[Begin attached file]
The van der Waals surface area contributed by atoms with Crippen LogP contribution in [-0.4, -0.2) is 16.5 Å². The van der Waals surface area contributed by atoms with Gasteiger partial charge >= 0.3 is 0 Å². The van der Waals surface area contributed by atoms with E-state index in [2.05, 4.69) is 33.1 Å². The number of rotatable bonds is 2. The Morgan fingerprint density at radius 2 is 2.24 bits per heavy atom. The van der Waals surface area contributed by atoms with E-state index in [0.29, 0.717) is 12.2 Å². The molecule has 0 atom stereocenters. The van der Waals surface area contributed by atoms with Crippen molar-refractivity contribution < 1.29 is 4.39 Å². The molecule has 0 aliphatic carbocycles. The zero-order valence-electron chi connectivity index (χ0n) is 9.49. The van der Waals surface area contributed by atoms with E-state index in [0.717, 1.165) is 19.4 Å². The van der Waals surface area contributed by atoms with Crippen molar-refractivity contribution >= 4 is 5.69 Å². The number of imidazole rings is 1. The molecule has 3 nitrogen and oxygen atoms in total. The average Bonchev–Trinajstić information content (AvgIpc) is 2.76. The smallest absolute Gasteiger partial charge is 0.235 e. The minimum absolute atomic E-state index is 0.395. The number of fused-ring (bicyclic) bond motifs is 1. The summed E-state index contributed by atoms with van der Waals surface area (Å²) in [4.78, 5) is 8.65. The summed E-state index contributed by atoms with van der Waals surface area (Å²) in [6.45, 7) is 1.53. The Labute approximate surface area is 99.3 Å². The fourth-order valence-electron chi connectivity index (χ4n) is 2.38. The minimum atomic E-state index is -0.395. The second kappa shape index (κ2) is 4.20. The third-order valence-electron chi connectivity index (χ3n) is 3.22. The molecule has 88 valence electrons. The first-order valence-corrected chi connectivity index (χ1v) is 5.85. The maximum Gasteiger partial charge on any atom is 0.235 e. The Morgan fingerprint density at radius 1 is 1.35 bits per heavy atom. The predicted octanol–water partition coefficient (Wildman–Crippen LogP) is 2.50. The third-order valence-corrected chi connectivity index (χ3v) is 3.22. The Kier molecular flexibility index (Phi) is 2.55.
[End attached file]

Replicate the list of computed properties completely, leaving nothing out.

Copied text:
The van der Waals surface area contributed by atoms with Crippen LogP contribution in [-0.4, -0.2) is 16.5 Å². The van der Waals surface area contributed by atoms with Gasteiger partial charge >= 0.3 is 0 Å². The van der Waals surface area contributed by atoms with E-state index in [2.05, 4.69) is 33.1 Å². The number of rotatable bonds is 2. The Morgan fingerprint density at radius 2 is 2.24 bits per heavy atom. The van der Waals surface area contributed by atoms with E-state index in [0.29, 0.717) is 12.2 Å². The molecule has 0 atom stereocenters. The van der Waals surface area contributed by atoms with Crippen molar-refractivity contribution < 1.29 is 4.39 Å². The molecule has 0 aliphatic carbocycles. The zero-order valence-electron chi connectivity index (χ0n) is 9.49. The van der Waals surface area contributed by atoms with E-state index in [0.717, 1.165) is 19.4 Å². The van der Waals surface area contributed by atoms with Crippen molar-refractivity contribution >= 4 is 5.69 Å². The number of imidazole rings is 1. The molecule has 3 nitrogen and oxygen atoms in total. The average Bonchev–Trinajstić information content (AvgIpc) is 2.76. The smallest absolute Gasteiger partial charge is 0.235 e. The minimum absolute atomic E-state index is 0.395. The number of fused-ring (bicyclic) bond motifs is 1. The summed E-state index contributed by atoms with van der Waals surface area (Å²) in [4.78, 5) is 8.65. The summed E-state index contributed by atoms with van der Waals surface area (Å²) in [6.45, 7) is 1.53. The Labute approximate surface area is 99.3 Å². The fourth-order valence-electron chi connectivity index (χ4n) is 2.38. The minimum atomic E-state index is -0.395. The second kappa shape index (κ2) is 4.20. The third-order valence-electron chi connectivity index (χ3n) is 3.22. The molecule has 88 valence electrons. The first-order valence-corrected chi connectivity index (χ1v) is 5.85. The maximum Gasteiger partial charge on any atom is 0.235 e. The Morgan fingerprint density at radius 1 is 1.35 bits per heavy atom. The predicted octanol–water partition coefficient (Wildman–Crippen LogP) is 2.50. The third-order valence-corrected chi connectivity index (χ3v) is 3.22. The Kier molecular flexibility index (Phi) is 2.55.